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Chef's Corner: Beatriz Martines

Dai
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Beatriz Martines

CHEF BEATRIZ MARTINES Corporate chef Beatriz Martines works closely with James Beard Award-winning chef Hugo Ortega on the H Town Restaurant Group menus. 

In the restaurant biz, the number of female executive chefs is small. Even fewer are female corporate chefs. H Town Restaurant Group corporate chef Beatriz Martines would like to see more women in the kitchen, but she knows the challenges. 

Only 22 percent of chefs and head cooks are women, according to the Bureau of Labor Statistics. Joanna James’ 2018 award-winning film A Fine Line examined why fewer than 7 percent of executive chefs and restaurant owners are women. The female chefs in the film said it is tough balancing work and childcare.

For Beatriz, 38, this means getting up at 5:30 a.m. and making breakfast and dinner for her family, along with doing a load of laundry. If she can’t eat with her children, she can be with them through her food. Then she leaves to meet with her boss, chef-owner Hugo Ortega, or oversee the menus and kitchen at Backstreet Cafe, Hugo’s, Caracol and Xochi.

Growing up in Guadalajara, Mexico, who taught you to cook?

My grandmother had a fonda, where she would sell all types of homey food, like enchiladas, sopes, tacos and moles. She had six daughters and three sons, and they all helped. When I was 7, I started flipping tortillas. I never looked at it as being work. For me, it was fun. 

You married your husband, Juan, at a young age. How did you both end up in Houston? 

My husband is from here, but his family vacationed in my hometown every summer. His house was three, four houses from ours. We married when I was 18; he was 21. When we had our first kid, he asked me, ‘How do you see yourself in five years?’ I told him I wanted to go to culinary school, but, with the baby, that was over, right? He said, ‘Why?’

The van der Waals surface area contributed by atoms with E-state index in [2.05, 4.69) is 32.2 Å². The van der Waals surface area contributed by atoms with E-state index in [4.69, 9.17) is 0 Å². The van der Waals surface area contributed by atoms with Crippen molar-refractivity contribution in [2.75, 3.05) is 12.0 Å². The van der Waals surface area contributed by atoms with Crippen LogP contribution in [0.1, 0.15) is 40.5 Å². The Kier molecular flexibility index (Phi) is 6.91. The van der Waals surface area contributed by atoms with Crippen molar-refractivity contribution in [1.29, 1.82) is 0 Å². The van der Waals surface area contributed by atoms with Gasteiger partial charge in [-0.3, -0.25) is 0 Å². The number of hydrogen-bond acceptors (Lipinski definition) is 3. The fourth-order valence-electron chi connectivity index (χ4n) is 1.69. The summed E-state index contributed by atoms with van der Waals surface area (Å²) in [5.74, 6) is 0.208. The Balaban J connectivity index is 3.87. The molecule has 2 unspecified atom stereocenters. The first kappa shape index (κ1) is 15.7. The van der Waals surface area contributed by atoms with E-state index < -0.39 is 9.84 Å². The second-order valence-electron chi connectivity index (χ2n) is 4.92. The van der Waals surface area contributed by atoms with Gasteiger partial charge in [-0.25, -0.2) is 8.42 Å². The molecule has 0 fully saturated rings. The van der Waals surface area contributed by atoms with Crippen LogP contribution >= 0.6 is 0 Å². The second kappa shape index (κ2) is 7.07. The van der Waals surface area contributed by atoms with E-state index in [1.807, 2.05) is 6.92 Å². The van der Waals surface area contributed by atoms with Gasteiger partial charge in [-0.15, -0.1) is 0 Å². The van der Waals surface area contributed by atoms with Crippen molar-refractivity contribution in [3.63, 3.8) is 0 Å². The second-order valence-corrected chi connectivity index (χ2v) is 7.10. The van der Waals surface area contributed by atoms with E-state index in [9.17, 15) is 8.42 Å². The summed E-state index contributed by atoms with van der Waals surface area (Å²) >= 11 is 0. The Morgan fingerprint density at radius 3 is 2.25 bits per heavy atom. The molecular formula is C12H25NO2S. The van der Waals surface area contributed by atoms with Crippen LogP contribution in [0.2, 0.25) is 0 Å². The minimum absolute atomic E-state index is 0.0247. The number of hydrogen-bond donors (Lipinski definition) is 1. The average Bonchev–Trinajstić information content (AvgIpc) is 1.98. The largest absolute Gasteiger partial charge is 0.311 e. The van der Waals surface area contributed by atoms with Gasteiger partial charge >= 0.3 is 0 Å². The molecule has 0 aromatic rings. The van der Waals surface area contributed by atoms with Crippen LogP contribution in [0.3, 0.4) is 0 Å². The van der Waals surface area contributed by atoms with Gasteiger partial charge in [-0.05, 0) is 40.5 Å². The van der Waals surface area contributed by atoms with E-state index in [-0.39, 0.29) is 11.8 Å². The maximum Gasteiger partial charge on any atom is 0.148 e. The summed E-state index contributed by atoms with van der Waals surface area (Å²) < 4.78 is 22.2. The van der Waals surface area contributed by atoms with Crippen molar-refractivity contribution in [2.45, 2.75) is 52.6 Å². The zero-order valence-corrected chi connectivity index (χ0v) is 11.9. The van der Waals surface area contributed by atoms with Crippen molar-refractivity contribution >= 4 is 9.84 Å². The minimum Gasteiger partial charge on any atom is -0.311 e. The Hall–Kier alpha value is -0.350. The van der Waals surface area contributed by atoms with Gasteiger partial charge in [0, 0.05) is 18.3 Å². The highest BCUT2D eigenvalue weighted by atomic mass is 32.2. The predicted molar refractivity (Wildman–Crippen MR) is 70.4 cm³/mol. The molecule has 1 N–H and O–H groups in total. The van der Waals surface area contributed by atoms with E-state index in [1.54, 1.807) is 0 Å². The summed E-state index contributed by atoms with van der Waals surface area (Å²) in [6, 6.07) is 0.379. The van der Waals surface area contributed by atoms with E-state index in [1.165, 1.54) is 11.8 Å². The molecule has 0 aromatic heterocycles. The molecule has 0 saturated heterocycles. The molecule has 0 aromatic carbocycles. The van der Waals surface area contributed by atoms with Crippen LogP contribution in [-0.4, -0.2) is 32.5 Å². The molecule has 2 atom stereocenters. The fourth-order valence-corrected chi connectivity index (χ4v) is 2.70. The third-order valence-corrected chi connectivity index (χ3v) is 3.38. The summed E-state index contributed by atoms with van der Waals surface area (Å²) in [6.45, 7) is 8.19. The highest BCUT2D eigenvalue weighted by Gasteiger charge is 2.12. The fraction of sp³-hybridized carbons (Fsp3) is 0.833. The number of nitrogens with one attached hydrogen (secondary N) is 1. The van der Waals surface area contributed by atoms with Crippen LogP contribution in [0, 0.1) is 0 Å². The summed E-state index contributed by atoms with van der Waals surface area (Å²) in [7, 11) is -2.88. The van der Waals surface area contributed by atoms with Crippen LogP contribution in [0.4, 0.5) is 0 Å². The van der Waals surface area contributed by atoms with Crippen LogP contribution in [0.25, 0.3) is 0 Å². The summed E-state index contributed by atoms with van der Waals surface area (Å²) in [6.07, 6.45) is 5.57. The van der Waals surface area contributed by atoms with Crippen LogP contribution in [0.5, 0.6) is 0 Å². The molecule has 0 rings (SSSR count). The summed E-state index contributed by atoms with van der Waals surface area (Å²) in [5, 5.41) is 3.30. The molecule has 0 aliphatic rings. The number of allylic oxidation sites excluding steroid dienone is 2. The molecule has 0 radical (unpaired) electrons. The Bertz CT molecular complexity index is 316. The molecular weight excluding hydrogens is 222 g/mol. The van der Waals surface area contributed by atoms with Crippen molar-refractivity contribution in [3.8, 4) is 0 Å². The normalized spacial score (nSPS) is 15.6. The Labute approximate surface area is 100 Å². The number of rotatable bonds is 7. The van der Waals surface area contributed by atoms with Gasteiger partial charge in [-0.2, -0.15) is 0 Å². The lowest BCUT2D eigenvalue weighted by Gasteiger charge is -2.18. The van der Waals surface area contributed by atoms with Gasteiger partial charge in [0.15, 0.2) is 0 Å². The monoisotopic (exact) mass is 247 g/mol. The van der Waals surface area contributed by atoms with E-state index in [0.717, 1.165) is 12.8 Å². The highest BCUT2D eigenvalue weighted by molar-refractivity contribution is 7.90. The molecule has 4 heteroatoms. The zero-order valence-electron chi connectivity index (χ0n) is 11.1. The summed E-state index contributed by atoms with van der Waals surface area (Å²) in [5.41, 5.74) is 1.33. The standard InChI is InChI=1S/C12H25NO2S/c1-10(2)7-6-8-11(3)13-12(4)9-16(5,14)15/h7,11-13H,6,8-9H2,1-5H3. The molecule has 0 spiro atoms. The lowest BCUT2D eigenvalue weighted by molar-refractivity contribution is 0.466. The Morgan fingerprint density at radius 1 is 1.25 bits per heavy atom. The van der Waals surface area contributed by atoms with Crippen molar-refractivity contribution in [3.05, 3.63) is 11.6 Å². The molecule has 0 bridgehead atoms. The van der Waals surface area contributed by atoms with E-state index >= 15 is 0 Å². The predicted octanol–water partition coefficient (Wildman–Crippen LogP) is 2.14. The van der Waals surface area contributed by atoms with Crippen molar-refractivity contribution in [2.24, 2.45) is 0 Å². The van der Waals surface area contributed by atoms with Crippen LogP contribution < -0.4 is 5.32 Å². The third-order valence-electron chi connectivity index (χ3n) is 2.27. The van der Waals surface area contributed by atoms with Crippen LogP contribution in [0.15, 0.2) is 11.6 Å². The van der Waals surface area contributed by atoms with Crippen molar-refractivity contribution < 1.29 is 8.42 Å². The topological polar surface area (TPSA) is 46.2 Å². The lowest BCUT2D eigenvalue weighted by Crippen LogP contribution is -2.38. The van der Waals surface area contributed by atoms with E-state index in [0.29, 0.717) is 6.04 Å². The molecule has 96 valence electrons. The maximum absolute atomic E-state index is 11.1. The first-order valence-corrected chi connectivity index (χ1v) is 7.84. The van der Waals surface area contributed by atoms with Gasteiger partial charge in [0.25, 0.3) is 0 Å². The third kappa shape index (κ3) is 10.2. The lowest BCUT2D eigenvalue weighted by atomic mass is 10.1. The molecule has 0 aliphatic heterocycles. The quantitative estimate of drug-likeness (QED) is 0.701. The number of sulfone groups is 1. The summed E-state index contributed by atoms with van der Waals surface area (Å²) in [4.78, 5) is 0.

You failed the English proficiency test to get into the Art Institute of Houston’s Culinary Arts program the first time, but you passed on your second attempt. How were you able to juggle motherhood, a full-time job at a school cafeteria, and the cost of a $70,000 degree?  

I’m almost done paying off my loans. At the time, I was working as a lunch lady and catering for friends on the weekends to earn money for school. By then, I had two kids. I would get them ready at 5 a.m., bring them to my mother-in-law by 6, then head to the cafeteria. I had to be there by 6:30. I would get home at 3 p.m., make the kids’ dinner, then go to the bus station for an hour ride to the Art Institute. I would get home around 11:30 p.m. 

You interned with a reality star, Mexican chef Aquiles Chavez, who promoted you to be his sous chef at La Fisheria while you were still in school! You received a culinary arts diploma in 2013, followed by a baking and pastry degree in 2014. Shortly afterward, you departed for Catalonia, Spain, for an apprenticeship at the renowned three-star Michelin El Celler de Can Roca. 

El Celler was intimidating. Everything had to be perfect. After this, I am not afraid to work in any kitchen. I saw more experienced chefs go outside to throw up when it got to be too much, but I didn’t leave my babies for three months to fail. I didn’t understand Catalan, so I taught myself the basics and learned to work faster, better. One day, someone said, ‘Hey, two chefs from Houston are here; you may know them.’ Whoa, it was chef Ruben [Ortega] and chef Hugo [Ortega]. Chef Hugo told me later that he called his wife and told her that there is a girl here he wanted to hire. His wife replied, ‘Well, what are you waiting for?’ 

Five years ago, you started as his culinary director, then he promoted you to corporate chef. The kitchen is a very competitive field. What is it like for a woman to be in charge? 

It is hard when you’re one of the new ones, and even harder when you’re a woman. Some men don’t like to take orders from a woman or be their superior…, but over time, I earned everybody’s trust by showing them that I know what it takes to do the job. 

You love Hugo’s because it reminds you of the food from Mexico. What are other favorites? 

You can find me every other Sunday morning at Fonda Santa Rosa (9908 Beechnut) drinking café de olla and eating chilaquiles. It’s a hidden gem, very delicious authentic homemade food. For margaritas and fajitas, I enjoy dining at Patrón Grill (9710 FM 1960 Bypass Road W, Humble). My favorite taco spot is Tacos del Julio (24441 Katy Fwy #500, Katy). The al pastor are delicious.

Editor’s note: Buzz dining columnist Dai Huynh is a James Beard food-journalism award winner and longtime Houston-based restaurant writer. 

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